UBC Reports | Vol. 50 | No. 7 | Jul.
Books and Mortar -- and a Whole Lot More
The $60 million Irving K. Barber Learning Centre takes shape
By Erica Smishek
Her title reads University Librarian, but Catherine Quinlan
could be mistaken for a kind of super project manager / contractor
Outside her Main Library window, a construction crew combines
concrete and metal for what will become the north wing of
the Irving K. Barber Learning Centre at UBC. Inside her book-lined
office, architectural and schematic designs illustrate how
the historic Main Library will be transformed into a leading-edge
education and research facility that will act as a portal
to information resources, services and technology for users
at UBC, across the province and beyond.
“Libraries have been affected by technology for thousands
of years,” says Quinlan.
“Libraries have always been about helping people find
information. We concentrate not only on getting you the information
you need, but also teaching you how to find it and how to
evaluate it -- how to be a critical consumer of information.
You can’t assume that just because you found the information
on the Internet that it is credible. You have to be able to
evaluate the information provided as well as the source that
is providing that information.”
As managing director for the $60-million Learning Centre,
Quinlan’s responsibilities are massive. After first
envisioning an interdisciplinary and technologically sophisticated
building that will provide 15 years of growth space for UBC
Library’s print collection, she now works with the committee
steering the project through development.
Irving K. Barber is as committed as Quinlan to the development
of the Centre and its programs. A UBC alumnus and founding
chairman of Slocan Forest Products who donated $20 million
for the Learning Centre, he was the first to envision a facility
accessible to all British Columbians, whether they visit in
person, by phone or electronically, as well as to learners
Together, they have studied best practices at other North
American institutions and visited 16 communities across B.C.
to exchange ideas that will shape the facility’s programming
and services. A draft operational plan is anticipated early
this fall for review.
And let’s not forget the fine details. Following a
recent visit to the just-opened Seattle Public Library, where
library planners are already planning changes to the facility,
Quinlan’s current concern is the tables that must be
purchased for the Learning Centre. She wants to ensure they
are flexible as well as capable of concealing the wires and
conduit connected to computers that will sit on them.
When complete, the Learning Centre will be the first facility
in Canada to integrate information resources and services
and interdisciplinary learning support facilities under one
The Centre will house smart classrooms, a wireless environment,
open space that can be configured as computer labs, seminar
rooms, distance learning support activities and some of UBC’s
interdisciplinary learning programs such as Arts One and Science
One. It will boast a laptop loan program for UBC and community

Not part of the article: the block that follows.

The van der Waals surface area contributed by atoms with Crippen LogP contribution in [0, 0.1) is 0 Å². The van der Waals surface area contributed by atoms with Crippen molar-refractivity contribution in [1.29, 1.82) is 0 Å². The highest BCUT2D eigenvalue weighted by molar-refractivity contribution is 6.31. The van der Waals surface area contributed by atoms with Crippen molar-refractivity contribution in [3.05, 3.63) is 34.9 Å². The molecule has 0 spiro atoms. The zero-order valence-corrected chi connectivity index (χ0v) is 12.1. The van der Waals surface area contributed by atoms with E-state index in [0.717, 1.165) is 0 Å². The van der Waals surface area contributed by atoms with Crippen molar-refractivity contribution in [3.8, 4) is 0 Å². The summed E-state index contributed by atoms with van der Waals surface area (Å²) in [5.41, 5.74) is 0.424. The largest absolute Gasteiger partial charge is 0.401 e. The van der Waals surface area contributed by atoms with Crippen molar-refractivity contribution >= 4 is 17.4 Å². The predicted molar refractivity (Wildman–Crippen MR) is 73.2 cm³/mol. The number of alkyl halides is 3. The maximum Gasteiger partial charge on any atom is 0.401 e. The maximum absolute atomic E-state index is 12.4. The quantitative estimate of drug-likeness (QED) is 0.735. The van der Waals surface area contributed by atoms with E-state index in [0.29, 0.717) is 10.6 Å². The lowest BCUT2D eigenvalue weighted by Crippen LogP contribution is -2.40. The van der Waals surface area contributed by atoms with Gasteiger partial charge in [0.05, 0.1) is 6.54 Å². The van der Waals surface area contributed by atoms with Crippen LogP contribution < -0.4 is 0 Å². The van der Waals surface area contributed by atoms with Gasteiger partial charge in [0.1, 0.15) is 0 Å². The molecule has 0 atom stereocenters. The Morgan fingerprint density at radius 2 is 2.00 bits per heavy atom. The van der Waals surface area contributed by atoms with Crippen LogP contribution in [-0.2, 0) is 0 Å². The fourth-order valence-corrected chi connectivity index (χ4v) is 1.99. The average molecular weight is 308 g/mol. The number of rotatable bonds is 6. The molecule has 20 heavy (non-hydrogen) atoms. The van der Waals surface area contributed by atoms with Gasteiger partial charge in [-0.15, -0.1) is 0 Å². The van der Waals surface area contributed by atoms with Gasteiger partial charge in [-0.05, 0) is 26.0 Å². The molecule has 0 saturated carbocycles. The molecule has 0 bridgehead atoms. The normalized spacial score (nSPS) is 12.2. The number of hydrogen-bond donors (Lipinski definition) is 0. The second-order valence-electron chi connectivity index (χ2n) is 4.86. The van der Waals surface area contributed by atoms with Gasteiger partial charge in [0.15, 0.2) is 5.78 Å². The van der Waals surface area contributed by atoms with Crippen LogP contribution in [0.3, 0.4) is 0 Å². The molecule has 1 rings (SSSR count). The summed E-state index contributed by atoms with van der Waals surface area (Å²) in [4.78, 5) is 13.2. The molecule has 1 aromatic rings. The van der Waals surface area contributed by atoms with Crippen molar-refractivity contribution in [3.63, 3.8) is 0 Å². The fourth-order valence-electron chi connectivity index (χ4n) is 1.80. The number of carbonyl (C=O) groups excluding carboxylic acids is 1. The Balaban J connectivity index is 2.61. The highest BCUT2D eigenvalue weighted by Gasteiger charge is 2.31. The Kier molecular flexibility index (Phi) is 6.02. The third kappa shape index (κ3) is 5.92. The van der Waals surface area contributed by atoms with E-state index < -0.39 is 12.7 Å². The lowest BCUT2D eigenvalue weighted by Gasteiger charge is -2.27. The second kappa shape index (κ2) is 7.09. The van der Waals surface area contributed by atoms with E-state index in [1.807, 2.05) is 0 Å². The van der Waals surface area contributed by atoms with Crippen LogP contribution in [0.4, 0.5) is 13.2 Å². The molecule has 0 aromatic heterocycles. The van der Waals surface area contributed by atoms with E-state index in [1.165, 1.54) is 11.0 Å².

users, Canada’ first automated storage and retrieval
system to support the library’s print collection, and
a fireproof and climate-controlled vault for the library’s
rare books, archives and special collections.
Quinlan and her team have made steady progress since the
facility was first announced in October 2002 with Barber’s
gift, a $10 million contribution from the B.C. government
and $30 million from UBC. While the bricks and mortar for
the Learning Centre will take two more years to finish, innovative
programs and services are already being offered.
“We can do things now -- things that are not dependent
on a physical building being accessible,” says Simon
Neame, co-ordinator of programs and services for the Learning
Five live webcasts, including the recent special UBC honorary
degree ceremony for three Nobel Peace Prize laureates, have
enabled people around the province to watch various events
And now, through eHelp, a virtual reference pilot project,
people can ask experts for help without leaving their computers.
eHelp allows you to chat with an information specialist online,
receive and send documents, co-browse databases and websites,
and receive transcripts of your reference session directly
to your email -- all from the comfort of home, lab, office
or neighbourhood Internet café.
“We’re looking for activities and programs that
mesh with our mandate,” says Neame. “It’s
a very open slate.”
While they have started with programs and services for which
they knew there was an interest, what will remain and what
will be added in months and years ahead depends on what people,
both on campus and throughout the province, will need.
“There is remarkable consistency in what we’re
hearing from people so far,” says Quinlan. “People
want access to more information resources, continuing education
opportunities, professional development programs brought to
them through the Learning Centre, business information for
small business, and up-to-date topical and dependable information.”
Quinlan says the Learning Centre has broadened UBC Library’s
thinking about what it can do not only as a university library
but also as the province’s library.
“There is a shift in libraries everywhere,” says
Neame. “This is giving us an opportunity to jump way
ahead, to be out there and be a facility whose initiatives
will have an impact on people here and across B.C.
“We want the Learning Centre to be a gateway for people
online and for people who walk in. It should be a destination
for the campus as well as the province, both virtually and
in the physical sense.”
For more information see The
Irving K. Barber Learning Centre Chronicle of Events